Grief

Gratitude Is Hard Sometimes

Gratitude Is Hard Sometimes

anger, Broken Heart, death, Gratitude, Grief
(Image credit: Faith Counts) I found myself struggling with what to write for this weeks blog because I've had a week from the pits of hell. I am sure if I dug extremely deep within that I'd be able to find something to be grateful for. But quite honestly I am struggling to come up with anything positive or encouraging to say about gratitude. I just lost two friends to the disease of addiction, one of whom I live with, all within the matter of FOUR DAYS! Right now I'd lie if I said gratitude filled my heart. Anger, hatred, grief, sadness, and disbelief are what comes to mind that fill my heart. Two lives in their prime, 26 & 27, were prematurely snuffed out. Yes I have thankfulness for the very many blessings but right now gratitude eludes me completely. The struggle to remai...
Tuesday’s Temptation: Fake Joy

Tuesday’s Temptation: Fake Joy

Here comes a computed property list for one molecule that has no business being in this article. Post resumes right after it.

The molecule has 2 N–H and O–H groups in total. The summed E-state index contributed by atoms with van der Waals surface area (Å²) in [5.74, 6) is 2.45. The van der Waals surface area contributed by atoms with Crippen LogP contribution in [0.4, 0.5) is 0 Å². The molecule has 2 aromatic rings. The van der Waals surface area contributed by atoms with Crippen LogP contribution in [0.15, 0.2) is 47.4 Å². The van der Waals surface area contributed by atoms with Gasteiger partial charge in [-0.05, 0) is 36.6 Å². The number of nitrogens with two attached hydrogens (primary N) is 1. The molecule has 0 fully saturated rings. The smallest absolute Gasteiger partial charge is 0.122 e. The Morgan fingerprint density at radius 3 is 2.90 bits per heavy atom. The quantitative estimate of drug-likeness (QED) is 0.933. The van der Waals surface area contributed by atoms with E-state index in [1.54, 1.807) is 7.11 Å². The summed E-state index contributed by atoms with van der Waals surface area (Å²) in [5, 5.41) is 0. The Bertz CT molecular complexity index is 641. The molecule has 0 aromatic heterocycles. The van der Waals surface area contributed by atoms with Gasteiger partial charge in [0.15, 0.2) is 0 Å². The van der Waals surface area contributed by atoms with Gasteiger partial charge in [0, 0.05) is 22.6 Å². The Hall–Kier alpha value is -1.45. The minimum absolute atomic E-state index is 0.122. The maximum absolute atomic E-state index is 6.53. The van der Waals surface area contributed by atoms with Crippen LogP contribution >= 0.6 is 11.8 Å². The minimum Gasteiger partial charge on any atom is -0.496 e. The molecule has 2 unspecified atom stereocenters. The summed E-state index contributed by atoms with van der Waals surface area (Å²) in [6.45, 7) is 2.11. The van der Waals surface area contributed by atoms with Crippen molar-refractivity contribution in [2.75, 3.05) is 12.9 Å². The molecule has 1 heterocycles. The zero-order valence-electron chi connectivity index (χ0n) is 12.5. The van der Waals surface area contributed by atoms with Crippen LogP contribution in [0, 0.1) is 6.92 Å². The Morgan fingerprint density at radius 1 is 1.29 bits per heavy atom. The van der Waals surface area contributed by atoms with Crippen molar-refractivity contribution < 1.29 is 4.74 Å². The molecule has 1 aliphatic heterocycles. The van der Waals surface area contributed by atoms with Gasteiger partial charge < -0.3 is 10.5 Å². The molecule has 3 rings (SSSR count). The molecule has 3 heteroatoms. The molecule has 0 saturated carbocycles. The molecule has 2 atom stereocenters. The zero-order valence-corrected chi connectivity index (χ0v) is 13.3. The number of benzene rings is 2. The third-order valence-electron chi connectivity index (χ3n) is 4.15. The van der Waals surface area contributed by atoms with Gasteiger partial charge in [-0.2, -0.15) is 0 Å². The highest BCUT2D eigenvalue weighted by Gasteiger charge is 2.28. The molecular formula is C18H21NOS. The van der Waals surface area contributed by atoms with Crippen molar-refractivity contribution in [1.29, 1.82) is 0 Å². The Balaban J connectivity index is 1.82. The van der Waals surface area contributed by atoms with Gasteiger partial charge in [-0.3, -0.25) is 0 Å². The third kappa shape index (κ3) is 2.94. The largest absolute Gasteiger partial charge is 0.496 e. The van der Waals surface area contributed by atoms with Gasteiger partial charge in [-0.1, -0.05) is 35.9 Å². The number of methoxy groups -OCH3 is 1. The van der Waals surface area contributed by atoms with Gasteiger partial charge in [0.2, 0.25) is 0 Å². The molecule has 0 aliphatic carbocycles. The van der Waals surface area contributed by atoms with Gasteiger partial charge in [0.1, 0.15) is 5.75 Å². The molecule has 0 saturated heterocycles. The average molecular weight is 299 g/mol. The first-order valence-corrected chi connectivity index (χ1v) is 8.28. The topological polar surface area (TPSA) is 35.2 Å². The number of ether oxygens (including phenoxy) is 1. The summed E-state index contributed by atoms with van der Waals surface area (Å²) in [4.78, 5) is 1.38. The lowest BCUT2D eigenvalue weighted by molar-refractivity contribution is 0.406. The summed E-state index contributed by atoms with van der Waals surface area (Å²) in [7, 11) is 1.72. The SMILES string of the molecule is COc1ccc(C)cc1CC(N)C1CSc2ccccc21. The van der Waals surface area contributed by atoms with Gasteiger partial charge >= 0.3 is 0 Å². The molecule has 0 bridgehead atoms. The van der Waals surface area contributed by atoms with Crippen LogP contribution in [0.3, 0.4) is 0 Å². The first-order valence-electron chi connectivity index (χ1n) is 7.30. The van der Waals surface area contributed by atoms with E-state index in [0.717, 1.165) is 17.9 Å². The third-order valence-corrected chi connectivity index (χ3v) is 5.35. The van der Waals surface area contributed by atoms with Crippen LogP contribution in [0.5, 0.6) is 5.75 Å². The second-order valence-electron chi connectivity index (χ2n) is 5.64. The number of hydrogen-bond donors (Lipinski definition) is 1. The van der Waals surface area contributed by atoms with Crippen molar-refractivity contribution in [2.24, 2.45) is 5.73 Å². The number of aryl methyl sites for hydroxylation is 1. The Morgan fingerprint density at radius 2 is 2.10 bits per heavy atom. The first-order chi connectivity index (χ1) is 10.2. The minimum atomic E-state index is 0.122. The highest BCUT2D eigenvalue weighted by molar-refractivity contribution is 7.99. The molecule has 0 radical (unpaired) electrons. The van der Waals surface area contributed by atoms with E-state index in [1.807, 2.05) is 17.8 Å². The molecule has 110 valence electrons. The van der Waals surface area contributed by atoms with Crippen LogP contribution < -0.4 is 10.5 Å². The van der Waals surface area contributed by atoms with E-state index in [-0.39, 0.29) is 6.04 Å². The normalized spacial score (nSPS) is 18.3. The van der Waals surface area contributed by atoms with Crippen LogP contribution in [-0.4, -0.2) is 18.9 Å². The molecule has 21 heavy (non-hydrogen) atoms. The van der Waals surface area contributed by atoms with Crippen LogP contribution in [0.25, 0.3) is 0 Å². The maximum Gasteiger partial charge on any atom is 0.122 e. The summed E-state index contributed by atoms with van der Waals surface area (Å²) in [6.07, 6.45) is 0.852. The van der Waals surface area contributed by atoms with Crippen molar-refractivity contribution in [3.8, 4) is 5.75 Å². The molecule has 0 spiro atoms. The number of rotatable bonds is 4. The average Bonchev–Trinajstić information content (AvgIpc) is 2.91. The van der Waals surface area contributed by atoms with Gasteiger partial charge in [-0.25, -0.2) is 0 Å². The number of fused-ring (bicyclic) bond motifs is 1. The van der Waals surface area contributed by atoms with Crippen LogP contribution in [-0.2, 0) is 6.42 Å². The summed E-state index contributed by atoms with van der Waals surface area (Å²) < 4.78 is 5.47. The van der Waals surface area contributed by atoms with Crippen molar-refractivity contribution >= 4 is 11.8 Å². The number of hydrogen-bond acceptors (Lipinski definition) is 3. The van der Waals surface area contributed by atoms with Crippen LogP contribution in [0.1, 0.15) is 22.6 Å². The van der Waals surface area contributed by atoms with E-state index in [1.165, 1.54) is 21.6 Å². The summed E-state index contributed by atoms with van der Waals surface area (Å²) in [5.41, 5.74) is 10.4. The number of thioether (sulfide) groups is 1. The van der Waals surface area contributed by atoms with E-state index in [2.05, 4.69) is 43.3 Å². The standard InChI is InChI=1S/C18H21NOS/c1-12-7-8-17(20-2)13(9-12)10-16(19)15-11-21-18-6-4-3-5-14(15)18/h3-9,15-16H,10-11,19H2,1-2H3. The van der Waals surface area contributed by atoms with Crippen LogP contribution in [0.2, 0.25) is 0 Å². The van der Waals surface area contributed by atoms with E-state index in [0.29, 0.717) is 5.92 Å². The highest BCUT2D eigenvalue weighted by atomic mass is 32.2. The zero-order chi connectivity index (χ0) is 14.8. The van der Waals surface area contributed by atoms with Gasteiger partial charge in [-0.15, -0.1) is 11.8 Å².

Grief, prayer, Prayer Practice
This may be a peculiarly western temptation: Move through grief, fast, so you can claim joy. But I would contend that it is a fake joy when you don't go through the angsty, agitating, worrisome moments of grief. By now, most of us are familiar with Elisabeth Kubler Ross's five stages of grief. David Kessler writes: I was privileged to co-author two books with the legendary, Elisabeth Kübler-Ross, as well as adapt her well-respected stages of dying for those in grief. As expected, the stages would present themselves differently in grief. In our book, On Grief and Grieving we present the adapted stages in the much needed area of grief. The stages have evolved since their introduction and have been very misunderstood over the past four decades. They were never meant to help tuck messy em
Time of Orphaning

Time of Orphaning

death, Grief, Short Story
It’s tough when you are orphaned at seventy. I say that without rancor or irony. I’d known Mrs. O’Donall and her daughter for fifteen years, which at the time of this story was the entire length of my life. The ladies - as everyone called them - were fixtures in our parish. Each morning they arrived at St. Anselm's at precisely six-fifty for daily Mass. Their consistency was such that my mom said she "could tell time by them." They generally made their way into church arm-in-arm and always sat in the first pew. While the younger lady was fragile, tentative and wide-eyed, the older one was stern, sturdy and quick-minded. With her daughter in tow, she worked on the Annual Church Carnival Planning Committee and in the Women’s Auxiliary as well, relied upon to help the nuns clean the sac